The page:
There are answers to that last question buried under the puffery. Armani’s greatest accomplishment, fashionwise, was his first: In 1974, the year he made his debut as an independent designer, he deconstructed the suit jacket. He yanked out the shoulder pads and the lining and put the slouch back into menswear, which had grown quite stiff and confining over the past 20 years. In so doing, he helped to bridge the gap between denim-clad members of the counterculture and the stuffy establishmentarians of the professional world. Armani came up with a version of casual elegance that was socially acceptable among the young, and his look spread quickly throughout Europe and the United States. Armani was also among the earliest designers of the ‘70s to understand the growing importance of the gym. His soft suits were meant to showcase buff male bodies, not to hide inadequate ones behind square lines. (Although conveniently, his designs did mask physical flaws.) When it came to women’s clothing, his social foresight was equally keen. Women wanted to compete in the workplace? He altered the suit, the basic unit of male power, by adding shawl collars and drawstrings and other feminine touches, without losing the androgynous mystique that women thought they needed to be taken seriously.
Armani monopolized the early 1980s by dint of his Zoot-suity power suit, with its padded shoulders and wide lapels, and then that was the end of Armani’s interest in the avant-garde. For the past two decades, Armani’s success has had more to do with good taste and technical mastery than with setting the agenda in fashion. Armani knows a lot about both men’s tailoring and women’s dressmaking, which allows him to gender-bend with subtlety. He’ll draw a classic suit collar, add an ambiguous wrap at the waist, and attach it to a skirt, thereby turning the whole thing into a dress. He has a keen eye for color combinations, though he tends toward drab, natural tones–desert sands and mossy greens and midnight blues. He is fascinated by Arab and Asian clothes, particularly the way they are layered, and is able to borrow their motifs without looking like a knock-off artist. He likes to veil–not his women, but his designs. A common Armani move is to cover some loudly embroidered dress with a fine piece of gauze that tones down the hues, masks the texture, and emphasizes the lines. Nothing is allowed to startle; nothing is oversold.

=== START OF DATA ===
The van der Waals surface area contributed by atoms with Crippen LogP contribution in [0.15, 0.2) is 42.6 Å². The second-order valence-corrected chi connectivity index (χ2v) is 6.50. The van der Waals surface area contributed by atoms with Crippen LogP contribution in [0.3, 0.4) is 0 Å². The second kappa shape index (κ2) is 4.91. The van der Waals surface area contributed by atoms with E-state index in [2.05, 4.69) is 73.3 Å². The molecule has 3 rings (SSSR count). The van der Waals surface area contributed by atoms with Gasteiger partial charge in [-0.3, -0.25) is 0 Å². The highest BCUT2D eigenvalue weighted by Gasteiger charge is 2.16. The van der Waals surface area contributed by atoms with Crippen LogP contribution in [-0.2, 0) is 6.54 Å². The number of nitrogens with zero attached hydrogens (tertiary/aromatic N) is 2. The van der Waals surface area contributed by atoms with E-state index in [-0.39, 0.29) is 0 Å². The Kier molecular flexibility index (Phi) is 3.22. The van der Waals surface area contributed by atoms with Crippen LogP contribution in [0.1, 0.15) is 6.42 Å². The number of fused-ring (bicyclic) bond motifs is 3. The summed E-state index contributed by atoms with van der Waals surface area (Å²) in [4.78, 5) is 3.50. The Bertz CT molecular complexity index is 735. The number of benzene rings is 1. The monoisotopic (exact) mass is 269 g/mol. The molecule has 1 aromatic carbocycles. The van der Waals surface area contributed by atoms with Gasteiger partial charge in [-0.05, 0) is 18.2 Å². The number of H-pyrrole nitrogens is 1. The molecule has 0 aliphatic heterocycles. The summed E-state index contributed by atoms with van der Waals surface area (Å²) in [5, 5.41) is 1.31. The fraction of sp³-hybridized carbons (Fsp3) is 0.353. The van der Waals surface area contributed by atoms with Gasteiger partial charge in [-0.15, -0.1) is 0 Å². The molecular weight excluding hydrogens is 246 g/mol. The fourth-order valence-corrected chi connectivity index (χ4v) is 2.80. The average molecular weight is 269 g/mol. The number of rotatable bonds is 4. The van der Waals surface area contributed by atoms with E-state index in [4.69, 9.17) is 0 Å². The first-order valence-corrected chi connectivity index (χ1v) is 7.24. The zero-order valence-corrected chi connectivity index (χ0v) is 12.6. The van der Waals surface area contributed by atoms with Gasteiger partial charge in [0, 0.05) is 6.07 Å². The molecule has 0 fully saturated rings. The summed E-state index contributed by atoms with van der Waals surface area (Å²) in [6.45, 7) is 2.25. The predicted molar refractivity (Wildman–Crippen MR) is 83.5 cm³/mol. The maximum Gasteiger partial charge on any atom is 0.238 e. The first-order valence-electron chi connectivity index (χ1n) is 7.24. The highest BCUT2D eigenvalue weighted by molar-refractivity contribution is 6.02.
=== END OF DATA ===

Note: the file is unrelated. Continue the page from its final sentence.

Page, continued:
The same goes for Armani’s marketing style. If there’s anything Armani remains at the cutting edge of, it’s the art of the subtle sell. His ads focus more on his models’ androgynous beauty than on the clothes. As for product placement, Armani doesn’t just dress Hollywood stars, he makes tailorly love to them, and they become love slaves out of gratitude. He was the first to offer free gowns and tuxedos to celebrities attending the Oscars, launching the fashion competition that has come to dwarf the awards. In his breakthrough film, American Gigolo (1980), Armani gently transformed the work of auteur Paul Schrader into an hour-and-a-half commercial for Armani sexiness and ease. This may be a movie starring Richard Gere as a callow male prostitute who undergoes a tragic reversal of fortune and a Dosteoyevskian redemption, but ask around, and you’ll find that the only thing in that movie that anyone remembers is the scene in which Gere dances around his room in the nude, laying out and trying on his Armani ensembles. That will probably be the take-away from the Guggenheim show too–they tried to tell you it had something to do with understanding the art, but you knew in your gut it was about selling the clothes.
Photographs of Armani clothes: beige suit by Ellen Labenski; man’s blouson ensemble by Aldo Fallai; woman’s pantsuit by Tom Munro; evening ensemble by Ellen Labenski. All rights reserved.